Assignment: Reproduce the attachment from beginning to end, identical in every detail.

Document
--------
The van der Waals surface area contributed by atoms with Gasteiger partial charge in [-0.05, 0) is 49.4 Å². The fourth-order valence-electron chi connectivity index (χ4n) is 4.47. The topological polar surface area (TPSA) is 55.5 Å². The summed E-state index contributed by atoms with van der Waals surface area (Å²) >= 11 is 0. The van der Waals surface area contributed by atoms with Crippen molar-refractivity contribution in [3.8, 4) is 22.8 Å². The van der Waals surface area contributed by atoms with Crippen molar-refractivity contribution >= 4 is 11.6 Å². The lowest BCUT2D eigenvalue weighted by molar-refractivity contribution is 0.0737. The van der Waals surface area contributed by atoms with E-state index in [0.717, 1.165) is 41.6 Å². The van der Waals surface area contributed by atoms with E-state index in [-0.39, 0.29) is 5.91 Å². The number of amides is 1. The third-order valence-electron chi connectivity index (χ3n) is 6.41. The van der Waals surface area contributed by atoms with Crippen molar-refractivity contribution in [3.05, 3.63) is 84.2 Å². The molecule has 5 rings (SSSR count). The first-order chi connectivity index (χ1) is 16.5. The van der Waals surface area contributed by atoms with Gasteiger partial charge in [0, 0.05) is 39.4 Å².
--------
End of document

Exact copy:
The van der Waals surface area contributed by atoms with Gasteiger partial charge in [-0.05, 0) is 49.4 Å². The fourth-order valence-electron chi connectivity index (χ4n) is 4.47. The topological polar surface area (TPSA) is 55.5 Å². The summed E-state index contributed by atoms with van der Waals surface area (Å²) >= 11 is 0. The van der Waals surface area contributed by atoms with Crippen molar-refractivity contribution in [3.8, 4) is 22.8 Å². The van der Waals surface area contributed by atoms with Crippen molar-refractivity contribution >= 4 is 11.6 Å². The lowest BCUT2D eigenvalue weighted by molar-refractivity contribution is 0.0737. The van der Waals surface area contributed by atoms with E-state index in [0.717, 1.165) is 41.6 Å². The van der Waals surface area contributed by atoms with E-state index in [-0.39, 0.29) is 5.91 Å². The number of amides is 1. The third-order valence-electron chi connectivity index (χ3n) is 6.41. The van der Waals surface area contributed by atoms with Crippen molar-refractivity contribution in [3.05, 3.63) is 84.2 Å². The molecule has 5 rings (SSSR count). The first-order chi connectivity index (χ1) is 16.5. The van der Waals surface area contributed by atoms with Gasteiger partial charge in [0, 0.05) is 39.4 Å².